National nicknames

There are about 1500 different peoples on our planet who have their own individual names that distinguish them from each other. But in addition to official names, many peoples also have nicknames given to them in due time by friends-neighbors or, on the contrary, by opponents. Of course, they are not mentioned in international treaties and other important documents.

Each of these names, then mockingly-joking, then sarcastically offensive, has its own story and its own destiny. Some of them are known only to historians, and others, on the contrary, exist to this day.

Some nicknames have even become the official names of peoples in the languages ​​in which they originated. Everything depends on the historical situation that contributed to their emergence, and the further mutual relations of the peoples.

Where did the barbarians come from?

The emergence of the first national nicknames refers to antiquity. Even the ancient Greeks, and later the Romans also used the word “barbarians” in relation to the people around them. They were people who belonged to different ethnic groups and spoke different languages: Slavs, Germans, Celts and many others. For Greece and Rome with their developed culture, these peoples looked very backward. And their language was incomprehensible.

It seemed to the Greeks and Romans that, speaking to each other, they utter some strange sounds – “var-var”. Hence the name followed, which existed for many centuries. Later this word lost its original meaning and became a household name. Now it denotes a gross, ignorant person who destroys what is created by the labor of others, regardless of his nationality.

Who are the Friars?

There were national nicknames in Russia. In the second half of the 15th century, at the initiative of the Grand Duke Ivan III, many foreigners came to the Russian state, mainly from southern Europe, mainly from Italy. They were architects, engineers, gunsmiths and other masters. Here, the Italians received the nickname “flippers”, “fryazi” or “fryaziny.”

This word was borrowed from the Serbian language with some distortion, where it denoted “Latins,” that is, Catholics. Accordingly, any item of Italian imports was designated by the word “Fryazhsky”. In official documents of the time, the names of the Italian masters were supplemented with the nickname “Fryazin”, with which many of them went down in history.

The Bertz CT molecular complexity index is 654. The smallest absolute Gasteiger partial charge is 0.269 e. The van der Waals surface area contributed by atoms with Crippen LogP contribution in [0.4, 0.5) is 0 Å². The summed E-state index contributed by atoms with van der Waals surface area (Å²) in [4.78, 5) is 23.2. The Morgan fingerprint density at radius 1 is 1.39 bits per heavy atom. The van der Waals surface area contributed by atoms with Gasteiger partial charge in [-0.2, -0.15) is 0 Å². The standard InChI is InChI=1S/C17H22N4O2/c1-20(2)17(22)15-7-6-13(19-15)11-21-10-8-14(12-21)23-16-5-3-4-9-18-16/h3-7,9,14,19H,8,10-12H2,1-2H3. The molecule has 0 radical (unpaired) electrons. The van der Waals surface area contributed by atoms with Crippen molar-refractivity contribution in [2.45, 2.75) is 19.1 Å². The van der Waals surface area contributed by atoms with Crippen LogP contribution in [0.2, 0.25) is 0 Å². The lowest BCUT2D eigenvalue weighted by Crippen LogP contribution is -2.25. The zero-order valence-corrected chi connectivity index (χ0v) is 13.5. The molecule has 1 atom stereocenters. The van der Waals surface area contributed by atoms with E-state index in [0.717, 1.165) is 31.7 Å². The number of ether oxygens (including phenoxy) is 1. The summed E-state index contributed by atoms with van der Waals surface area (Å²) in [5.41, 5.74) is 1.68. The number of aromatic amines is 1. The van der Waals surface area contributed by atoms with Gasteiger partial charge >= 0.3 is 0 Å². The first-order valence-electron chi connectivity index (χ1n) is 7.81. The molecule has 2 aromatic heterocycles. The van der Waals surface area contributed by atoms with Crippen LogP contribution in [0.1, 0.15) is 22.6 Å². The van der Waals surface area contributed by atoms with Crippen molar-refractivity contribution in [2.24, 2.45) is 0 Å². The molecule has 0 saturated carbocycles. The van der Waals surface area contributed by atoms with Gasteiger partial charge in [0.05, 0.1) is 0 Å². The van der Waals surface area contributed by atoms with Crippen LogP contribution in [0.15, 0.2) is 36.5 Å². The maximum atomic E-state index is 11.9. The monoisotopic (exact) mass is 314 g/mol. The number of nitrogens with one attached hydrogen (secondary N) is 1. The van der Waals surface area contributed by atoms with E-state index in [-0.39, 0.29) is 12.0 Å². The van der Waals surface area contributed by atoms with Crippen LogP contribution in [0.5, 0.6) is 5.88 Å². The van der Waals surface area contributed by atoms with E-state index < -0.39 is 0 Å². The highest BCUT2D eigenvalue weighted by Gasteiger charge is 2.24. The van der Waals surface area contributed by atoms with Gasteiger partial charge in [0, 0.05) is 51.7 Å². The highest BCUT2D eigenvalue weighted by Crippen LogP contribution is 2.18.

How did the Germans become Germans?

When we say “German”, “German”, we do not even think about their origin. And it has its own interesting history, which also goes back to the Middle Ages. In addition to the Italians, who received their “own” nickname, people from other European countries came to visit us. They were diplomats, traders and masters of different professions. Naturally, immediately upon arrival, none of them knew the Russian language and could not communicate with the local population without an interpreter.

Having met a foreigner on the street and asking him a question, the Russian person did not receive any response from him. That’s the opinion that all foreigners are dumb and can not talk. That’s why they called them Germans. And this concept included not only residents of Germany, but also the Dutch, the British and many others. Gradually this word was used to designate the Germans, and it was established in the Russian language as a generally accepted norm.

Boshi, Fritz and Gans.

Nicknames appeared at a later time. Especially “got” the same Germans, which other nations often gave contemptuous nicknames. In the XIX century, Prussia – the largest German state – often waged wars with its neighbors. One of the main targets of her aggression was France. Evil on the language of the French invented a nickname to their opponents. They scornfully called them Bosh.

This word also existed in the twentieth century, especially during the two world wars unleashed by Germany. During the First World War, Russia also had to face the Germans in a military confrontation. And in the Russian language, another nickname for them, the Fritzes, was not slow to appear.This word comes from one of the common names in Germany, which can be either independent or diminutive on behalf of Friedrich.